Car crime ‘on verge of being decriminalised’
The policing watchdog carried out an inspection of police forces in England and Wales, HM Inspectorate of Constabulary (HMIC) and found that victims of high-volume offences were asked questions by call-handlers to assess the likelihood of their crime being solved.
Inspector of Constabulary Roger Baker, who led the inspection, said: ‘It's more a mindset, that we no longer deal with these things. And effectively what's happened is a number of crimes are on the verge of being decriminalised.’
He added: ‘So it's not the fault of the individual staff, it's a mindset thing that's crept in to policing to say “we've almost given up”.’
In response, the BVRLA has said that the rental industry wants tougher action on vehicle crime, highlighting that 1,500 rental vehicles are stolen each year from the 400k-strong UK vehicle rental industry fleet despite operators undertaking rigorous training of frontline staff and share access to an industry-wide database of “problem renters”.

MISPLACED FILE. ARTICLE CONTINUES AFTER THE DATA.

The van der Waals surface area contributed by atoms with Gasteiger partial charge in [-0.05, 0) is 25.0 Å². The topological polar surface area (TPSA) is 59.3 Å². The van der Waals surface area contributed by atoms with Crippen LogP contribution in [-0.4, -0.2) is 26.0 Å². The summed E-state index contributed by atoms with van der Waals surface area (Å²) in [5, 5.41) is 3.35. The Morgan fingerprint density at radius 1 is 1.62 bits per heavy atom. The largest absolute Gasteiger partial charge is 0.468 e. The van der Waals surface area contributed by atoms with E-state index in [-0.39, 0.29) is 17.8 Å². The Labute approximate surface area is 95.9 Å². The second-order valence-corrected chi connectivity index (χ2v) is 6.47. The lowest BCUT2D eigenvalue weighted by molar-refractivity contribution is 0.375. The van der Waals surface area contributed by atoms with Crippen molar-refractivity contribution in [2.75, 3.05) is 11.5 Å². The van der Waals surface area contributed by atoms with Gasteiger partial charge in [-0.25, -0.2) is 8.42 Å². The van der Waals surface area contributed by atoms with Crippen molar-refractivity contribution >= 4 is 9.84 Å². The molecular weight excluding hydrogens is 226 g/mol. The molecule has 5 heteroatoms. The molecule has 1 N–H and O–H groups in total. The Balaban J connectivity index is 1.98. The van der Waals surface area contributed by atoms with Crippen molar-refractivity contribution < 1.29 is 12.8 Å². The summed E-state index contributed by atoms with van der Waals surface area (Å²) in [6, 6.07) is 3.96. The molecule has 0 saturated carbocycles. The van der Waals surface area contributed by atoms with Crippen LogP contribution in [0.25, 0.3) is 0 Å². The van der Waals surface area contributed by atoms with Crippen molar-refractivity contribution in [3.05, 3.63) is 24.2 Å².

‘Vehicle theft or fraud is one of the biggest problems facing the rental industry, but our members are largely being left to fend for themselves,’ said BVRLA chief executive Gerry Keaney.
‘We need police forces to take cases of vehicle crime seriously and adopt a much more ‘joined-up’ approach to working with other constabularies.’
The BVRLA has developed its own Stolen Vehicle Reporting Guidelines to help members report thefts and ensure that police forces are provided with the right evidence and information to conduct an investigation.
The organsiation added that the Association of Chief Police Officers and forces up and down the country have been made aware of this information, but it is falling between the cracks as more and more crime-reporting and administrative functions are outsourced.
‘Rental companies are not time-wasters – they know when a vehicle has been stolen and are prepared to work closely with police to solve these crimes,’ Keaney added.